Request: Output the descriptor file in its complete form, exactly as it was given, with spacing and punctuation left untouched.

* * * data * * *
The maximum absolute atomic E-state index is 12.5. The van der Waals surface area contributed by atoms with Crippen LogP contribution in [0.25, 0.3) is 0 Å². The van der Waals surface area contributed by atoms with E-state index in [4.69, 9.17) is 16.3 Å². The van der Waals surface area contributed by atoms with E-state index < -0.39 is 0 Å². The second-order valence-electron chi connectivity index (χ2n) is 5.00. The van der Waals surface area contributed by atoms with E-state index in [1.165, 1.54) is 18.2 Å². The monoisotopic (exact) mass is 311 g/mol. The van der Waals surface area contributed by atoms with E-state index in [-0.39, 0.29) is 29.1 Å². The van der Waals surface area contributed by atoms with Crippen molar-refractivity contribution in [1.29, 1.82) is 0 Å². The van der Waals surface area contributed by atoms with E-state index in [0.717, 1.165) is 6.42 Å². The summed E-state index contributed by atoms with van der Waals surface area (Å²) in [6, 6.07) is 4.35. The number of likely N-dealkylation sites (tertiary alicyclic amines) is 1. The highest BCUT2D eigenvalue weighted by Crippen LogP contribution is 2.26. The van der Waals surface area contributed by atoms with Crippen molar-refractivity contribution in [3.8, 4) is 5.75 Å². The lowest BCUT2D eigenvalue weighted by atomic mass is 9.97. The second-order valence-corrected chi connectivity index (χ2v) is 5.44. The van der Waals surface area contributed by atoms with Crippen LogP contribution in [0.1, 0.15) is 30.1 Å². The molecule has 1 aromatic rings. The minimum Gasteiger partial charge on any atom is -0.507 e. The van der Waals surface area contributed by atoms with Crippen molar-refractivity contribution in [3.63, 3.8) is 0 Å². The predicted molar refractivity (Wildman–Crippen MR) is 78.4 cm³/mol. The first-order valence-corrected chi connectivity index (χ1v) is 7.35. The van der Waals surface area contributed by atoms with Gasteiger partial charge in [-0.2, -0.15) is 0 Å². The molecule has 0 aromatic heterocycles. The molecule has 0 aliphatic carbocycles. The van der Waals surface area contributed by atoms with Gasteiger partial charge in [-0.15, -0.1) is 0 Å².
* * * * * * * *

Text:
The maximum absolute atomic E-state index is 12.5. The van der Waals surface area contributed by atoms with Crippen LogP contribution in [0.25, 0.3) is 0 Å². The van der Waals surface area contributed by atoms with E-state index in [4.69, 9.17) is 16.3 Å². The van der Waals surface area contributed by atoms with E-state index < -0.39 is 0 Å². The second-order valence-electron chi connectivity index (χ2n) is 5.00. The van der Waals surface area contributed by atoms with E-state index in [1.165, 1.54) is 18.2 Å². The monoisotopic (exact) mass is 311 g/mol. The van der Waals surface area contributed by atoms with E-state index in [-0.39, 0.29) is 29.1 Å². The van der Waals surface area contributed by atoms with Crippen molar-refractivity contribution in [1.29, 1.82) is 0 Å². The van der Waals surface area contributed by atoms with E-state index in [0.717, 1.165) is 6.42 Å². The summed E-state index contributed by atoms with van der Waals surface area (Å²) in [6, 6.07) is 4.35. The number of likely N-dealkylation sites (tertiary alicyclic amines) is 1. The highest BCUT2D eigenvalue weighted by Crippen LogP contribution is 2.26. The van der Waals surface area contributed by atoms with Crippen molar-refractivity contribution in [3.8, 4) is 5.75 Å². The lowest BCUT2D eigenvalue weighted by atomic mass is 9.97. The second-order valence-corrected chi connectivity index (χ2v) is 5.44. The van der Waals surface area contributed by atoms with Crippen LogP contribution in [0.1, 0.15) is 30.1 Å². The molecule has 1 aromatic rings. The minimum Gasteiger partial charge on any atom is -0.507 e. The van der Waals surface area contributed by atoms with Crippen molar-refractivity contribution in [3.63, 3.8) is 0 Å². The predicted molar refractivity (Wildman–Crippen MR) is 78.4 cm³/mol. The first-order valence-corrected chi connectivity index (χ1v) is 7.35. The van der Waals surface area contributed by atoms with Gasteiger partial charge in [-0.2, -0.15) is 0 Å². The molecule has 0 aromatic heterocycles. The molecule has 0 aliphatic carbocycles. The van der Waals surface area contributed by atoms with Gasteiger partial charge in [-0.15, -0.1) is 0 Å².